Robber fly - Nature photographer Thomas Shahan specializes in amazing portraits of tiny insects. It isn't easy. Shahan says that this Robber Fly (Holcocephala fusca), for instance, is "skittish" and doesn't like its picture taken.

Eye-popping bug photos

Nature by Numbers (Video)

"The Greater Akashic System" – July 15, 2012 (Kryon Channelling by Lee Caroll) (Subjects: Lightworkers, Intent, To meet God, Past lives, Universe/Galaxy, Earth, Pleiadians, Souls Reincarnate, Invention: Measure Quantum state in 3D, Recalibrates, Multi-Dimensional/Divine, Akashic System to change to new system, Before religion changed the system, DNA, Old system react to Karma, New system react to intent now for next life, Animals (around humans) reincarnate again, This Animal want to come back to the same human, Akashic Inheritance, Reincarnate as Family, Other Planets, Global Unity … etc.)

Question: Dear Kryon: I live in Spain. I am sorry if I will ask you a question you might have already answered, but the translations of your books are very slow and I might not have gathered all information you have already given. I am quite concerned about abandoned animals. It seems that many people buy animals for their children and as soon as they grow, they set them out somewhere. Recently I had the occasion to see a small kitten in the middle of the street. I did not immediately react, since I could have stopped and taken it, without getting out of the car. So, I went on and at the first occasion I could turn, I went back to see if I could take the kitten, but it was to late, somebody had already killed it. This happened some month ago, but I still feel very sorry for that kitten. I just would like to know, what kind of entity are these animals and how does this fit in our world. Are these entities which choose this kind of life, like we do choose our kind of Human life? I see so many abandoned animals and every time I see one, my heart aches... I would like to know more about them.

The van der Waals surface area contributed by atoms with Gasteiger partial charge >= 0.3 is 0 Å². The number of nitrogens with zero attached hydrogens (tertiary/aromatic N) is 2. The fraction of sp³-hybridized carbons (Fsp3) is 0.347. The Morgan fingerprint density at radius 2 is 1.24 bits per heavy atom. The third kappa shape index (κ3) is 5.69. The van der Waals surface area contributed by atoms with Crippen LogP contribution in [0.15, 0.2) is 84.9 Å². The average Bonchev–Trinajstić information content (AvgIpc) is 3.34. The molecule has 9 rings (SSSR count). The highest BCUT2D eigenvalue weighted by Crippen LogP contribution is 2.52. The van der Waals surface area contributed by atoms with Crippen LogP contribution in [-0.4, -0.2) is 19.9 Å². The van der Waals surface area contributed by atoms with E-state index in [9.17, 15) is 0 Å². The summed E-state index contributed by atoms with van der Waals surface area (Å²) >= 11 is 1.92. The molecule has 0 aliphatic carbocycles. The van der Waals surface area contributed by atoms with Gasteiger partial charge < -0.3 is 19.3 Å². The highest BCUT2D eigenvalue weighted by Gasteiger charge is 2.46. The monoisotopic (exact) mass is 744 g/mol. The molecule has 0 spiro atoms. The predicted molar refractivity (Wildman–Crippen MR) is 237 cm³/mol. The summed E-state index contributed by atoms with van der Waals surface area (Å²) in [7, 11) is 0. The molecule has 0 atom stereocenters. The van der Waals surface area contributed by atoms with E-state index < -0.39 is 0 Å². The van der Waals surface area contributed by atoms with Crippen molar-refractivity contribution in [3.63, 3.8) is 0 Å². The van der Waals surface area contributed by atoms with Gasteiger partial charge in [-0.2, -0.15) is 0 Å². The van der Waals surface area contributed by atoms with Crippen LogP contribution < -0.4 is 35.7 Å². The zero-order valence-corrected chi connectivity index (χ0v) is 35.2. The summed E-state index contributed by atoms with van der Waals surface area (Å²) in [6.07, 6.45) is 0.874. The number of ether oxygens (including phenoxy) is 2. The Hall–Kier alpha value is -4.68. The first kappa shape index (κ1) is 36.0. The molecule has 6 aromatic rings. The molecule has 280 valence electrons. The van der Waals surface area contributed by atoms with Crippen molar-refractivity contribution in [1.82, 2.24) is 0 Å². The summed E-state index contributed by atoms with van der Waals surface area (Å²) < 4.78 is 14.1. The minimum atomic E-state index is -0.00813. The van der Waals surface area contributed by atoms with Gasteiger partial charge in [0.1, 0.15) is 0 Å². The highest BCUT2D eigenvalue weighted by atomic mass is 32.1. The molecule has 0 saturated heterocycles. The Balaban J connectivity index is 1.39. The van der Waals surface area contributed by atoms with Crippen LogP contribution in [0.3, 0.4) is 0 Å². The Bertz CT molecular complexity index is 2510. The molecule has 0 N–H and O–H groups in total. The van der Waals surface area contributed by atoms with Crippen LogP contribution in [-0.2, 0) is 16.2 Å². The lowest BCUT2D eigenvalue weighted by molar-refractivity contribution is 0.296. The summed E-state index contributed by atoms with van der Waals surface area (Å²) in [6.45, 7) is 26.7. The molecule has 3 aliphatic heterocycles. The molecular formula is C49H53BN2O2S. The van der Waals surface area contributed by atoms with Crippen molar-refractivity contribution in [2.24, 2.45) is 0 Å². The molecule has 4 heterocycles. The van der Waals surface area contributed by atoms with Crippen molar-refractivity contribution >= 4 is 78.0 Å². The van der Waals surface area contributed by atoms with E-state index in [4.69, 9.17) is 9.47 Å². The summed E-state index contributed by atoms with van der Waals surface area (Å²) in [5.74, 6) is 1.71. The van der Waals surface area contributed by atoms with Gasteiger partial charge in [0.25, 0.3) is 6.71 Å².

Answer: Dear one, indeed the answer has been given, but let us give it again so you all understand. Animals are here on earth for three (3) reasons.

(1) The balance of biological life. . . the circle of energy that is needed for you to exist in what you call "nature."

(2) To be harvested. Yes, it's true. Many exist for your sustenance, and this is appropriate. It is a harmony between Human and animal, and always has. Remember the buffalo that willingly came into the indigenous tribes to be sacrificed when called? These are stories that you should examine again. The inappropriateness of today's culture is how these precious creatures are treated. Did you know that if there was an honoring ceremony at their death, they would nourish you better? Did you know that there is ceremony that could benefit all of humanity in this way. Perhaps it's time you saw it.

(3) To be loved and to love. For many cultures, animals serve as surrogate children, loved and taken care of. It gives Humans a chance to show compassion when they need it, and to have unconditional love when they need it. This is extremely important to many, and provides balance and centering for many.

Do animals know all this? At a basic level, they do. Not in the way you "know," but in a cellular awareness they understand that they are here in service to planet earth. If you honor them in all three instances, then balance will be the result. Your feelings about their treatment is important. Temper your reactions with the spiritual logic of their appropriateness and their service to humanity. Honor them in all three cases.

Dian Fossey's birthday celebrated with a Google doodle

Dian Fossey's birthday celebrated with a Google doodle
American zoologist played by Sigourney Weaver in the film Gorillas in the Mist would have been 82 on Thursday (16 January 2014)

Thursday, January 16, 2014

Indonesian mineral export ban may hurt miners

Deutsche Welle, 15 January 2014